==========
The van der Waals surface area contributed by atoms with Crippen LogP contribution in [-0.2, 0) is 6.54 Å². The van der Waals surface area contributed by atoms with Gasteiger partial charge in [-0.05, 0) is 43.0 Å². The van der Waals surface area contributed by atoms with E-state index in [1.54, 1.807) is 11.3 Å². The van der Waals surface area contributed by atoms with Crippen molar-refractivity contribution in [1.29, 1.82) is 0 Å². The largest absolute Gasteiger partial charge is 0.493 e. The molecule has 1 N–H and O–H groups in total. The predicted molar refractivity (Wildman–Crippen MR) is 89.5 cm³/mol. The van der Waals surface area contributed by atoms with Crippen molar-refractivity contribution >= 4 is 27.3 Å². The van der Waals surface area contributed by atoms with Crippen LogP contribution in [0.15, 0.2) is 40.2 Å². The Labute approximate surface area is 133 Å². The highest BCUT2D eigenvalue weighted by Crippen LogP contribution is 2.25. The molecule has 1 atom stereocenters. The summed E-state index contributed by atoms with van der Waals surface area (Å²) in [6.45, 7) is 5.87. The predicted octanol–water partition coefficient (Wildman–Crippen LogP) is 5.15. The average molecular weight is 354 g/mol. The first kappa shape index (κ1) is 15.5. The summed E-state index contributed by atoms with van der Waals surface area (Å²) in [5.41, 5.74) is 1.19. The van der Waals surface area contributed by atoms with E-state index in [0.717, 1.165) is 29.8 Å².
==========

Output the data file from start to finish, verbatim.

The van der Waals surface area contributed by atoms with Crippen LogP contribution in [-0.2, 0) is 6.54 Å². The van der Waals surface area contributed by atoms with Gasteiger partial charge in [-0.05, 0) is 43.0 Å². The van der Waals surface area contributed by atoms with E-state index in [1.54, 1.807) is 11.3 Å². The van der Waals surface area contributed by atoms with Crippen molar-refractivity contribution in [1.29, 1.82) is 0 Å². The largest absolute Gasteiger partial charge is 0.493 e. The molecule has 1 N–H and O–H groups in total. The predicted molar refractivity (Wildman–Crippen MR) is 89.5 cm³/mol. The van der Waals surface area contributed by atoms with Crippen molar-refractivity contribution >= 4 is 27.3 Å². The van der Waals surface area contributed by atoms with Crippen LogP contribution in [0.15, 0.2) is 40.2 Å². The Labute approximate surface area is 133 Å². The highest BCUT2D eigenvalue weighted by Crippen LogP contribution is 2.25. The molecule has 1 atom stereocenters. The summed E-state index contributed by atoms with van der Waals surface area (Å²) in [6.45, 7) is 5.87. The predicted octanol–water partition coefficient (Wildman–Crippen LogP) is 5.15. The average molecular weight is 354 g/mol. The first kappa shape index (κ1) is 15.5. The summed E-state index contributed by atoms with van der Waals surface area (Å²) in [5.41, 5.74) is 1.19. The van der Waals surface area contributed by atoms with E-state index in [0.717, 1.165) is 29.8 Å².